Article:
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Letter: Why Health Care Costs So Much

To the Editor:

Regarding your editorial on end-of-life care and the findings of the Dartmouth Atlas, (“End-of-Life Care and Costs,” June 18) a few observations are in order about the continuing high cost of health care.

Some people blame overutilization, and by extension blame fee-for-service by saying that it encourages physicians to order more procedures. This is a straw man that needs to be put to rest. In Europe, with much lower costs per capita (and longer life expectancies) utilization rates are actually higher than in the United States. In Canada, where costs per capita are also much lower than the United States, fee-for-service is still common.

However, what every country in Europe has that we do not have is a system of universal insurance or publicly financed health care that guarantees access to everyone and also includes price controls. This is the same in Canada, Taiwan and Japan as well. By pooling funds in one way or other (usually through taxes), the state is able to regulate the price that will be paid for each procedure, and medical inflation is kept under control.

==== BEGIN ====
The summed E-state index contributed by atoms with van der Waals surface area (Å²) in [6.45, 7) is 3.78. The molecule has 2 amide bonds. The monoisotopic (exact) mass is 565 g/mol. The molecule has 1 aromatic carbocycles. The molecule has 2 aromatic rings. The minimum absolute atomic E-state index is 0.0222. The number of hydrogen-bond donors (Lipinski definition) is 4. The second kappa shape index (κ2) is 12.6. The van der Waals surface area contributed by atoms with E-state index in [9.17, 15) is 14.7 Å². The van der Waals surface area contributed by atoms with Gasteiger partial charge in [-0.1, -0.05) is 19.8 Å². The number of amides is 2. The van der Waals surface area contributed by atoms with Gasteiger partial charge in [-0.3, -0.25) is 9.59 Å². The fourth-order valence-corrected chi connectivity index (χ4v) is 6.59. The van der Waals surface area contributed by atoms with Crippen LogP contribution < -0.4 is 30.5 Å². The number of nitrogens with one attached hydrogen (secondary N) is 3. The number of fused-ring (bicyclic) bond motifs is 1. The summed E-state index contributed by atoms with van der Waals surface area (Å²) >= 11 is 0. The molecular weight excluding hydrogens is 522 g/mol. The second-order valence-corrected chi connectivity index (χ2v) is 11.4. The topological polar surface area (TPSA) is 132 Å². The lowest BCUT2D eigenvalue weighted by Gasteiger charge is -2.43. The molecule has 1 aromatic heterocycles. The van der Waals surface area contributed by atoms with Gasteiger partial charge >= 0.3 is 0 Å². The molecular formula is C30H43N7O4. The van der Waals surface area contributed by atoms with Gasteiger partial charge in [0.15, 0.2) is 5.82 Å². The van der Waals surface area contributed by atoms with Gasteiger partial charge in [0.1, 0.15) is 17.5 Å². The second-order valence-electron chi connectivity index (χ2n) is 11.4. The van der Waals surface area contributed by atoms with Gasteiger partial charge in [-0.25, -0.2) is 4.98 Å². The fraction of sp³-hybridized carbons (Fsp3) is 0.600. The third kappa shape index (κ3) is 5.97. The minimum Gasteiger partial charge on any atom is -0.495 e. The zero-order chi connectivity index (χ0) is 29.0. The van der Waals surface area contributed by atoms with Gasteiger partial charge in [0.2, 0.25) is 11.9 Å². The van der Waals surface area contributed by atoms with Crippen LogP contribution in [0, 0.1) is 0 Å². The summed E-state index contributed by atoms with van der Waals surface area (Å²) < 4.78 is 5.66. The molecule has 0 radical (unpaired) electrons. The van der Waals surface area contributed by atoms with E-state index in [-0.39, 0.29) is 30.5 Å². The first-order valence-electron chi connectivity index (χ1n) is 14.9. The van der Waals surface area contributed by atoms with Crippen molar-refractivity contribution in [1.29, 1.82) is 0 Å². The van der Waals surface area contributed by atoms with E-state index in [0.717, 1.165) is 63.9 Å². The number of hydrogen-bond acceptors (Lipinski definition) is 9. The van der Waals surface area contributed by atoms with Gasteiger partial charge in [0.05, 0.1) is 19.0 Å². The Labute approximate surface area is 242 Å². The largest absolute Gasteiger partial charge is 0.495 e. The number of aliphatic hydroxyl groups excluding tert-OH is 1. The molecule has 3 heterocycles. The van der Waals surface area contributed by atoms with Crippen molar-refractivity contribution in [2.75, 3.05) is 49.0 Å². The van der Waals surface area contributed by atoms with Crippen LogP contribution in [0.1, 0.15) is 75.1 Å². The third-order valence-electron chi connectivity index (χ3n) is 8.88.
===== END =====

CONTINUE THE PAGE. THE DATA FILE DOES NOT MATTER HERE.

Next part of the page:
Also, many of these countries put their hospitals on a “global budget,” which means they pay for what is needed monthly or quarterly from the money that is pooled; this is certainly preferable to having hospitals charge for each and every bandage or pill.

A single-payer system would not only create universal access to care, it would also help control our high health-care costs. It would eliminate the excess paperwork created by our current patchwork system with insurance companies in the middle. It would also control prices. With one principal payer, providers would not be able to shift costs, with ever-rising prices the inevitable result. Finally, such a system makes budgeting easier, so that much of what goes on in hospitals could be paid for by a fixed global budget, just as we pay for police or fire departments.

Hopefully, we are on the road to implementing such a system in Vermont. Ultimately, this is also the only solution on the national level to quality universal care that is economically sustainable.

Ellen Oxfeld

Middlebury, Vt.

Related

Editorial: End-of-Life Care and Cost; Dartmouth Atlas’ Puzzling Findings

Tuesday, June 18, 2013

There was good news and puzzling news last week on the dying front. As staff writer Chris Fleisher reported Thursday, a new report analyzing Medicare data shows that patients are increasingly choosing hospice care over hospitalization at the end of their lives. The study, done by the Dartmouth Atlas Project, reported an 11 percent decrease in hospital deaths from 2007 …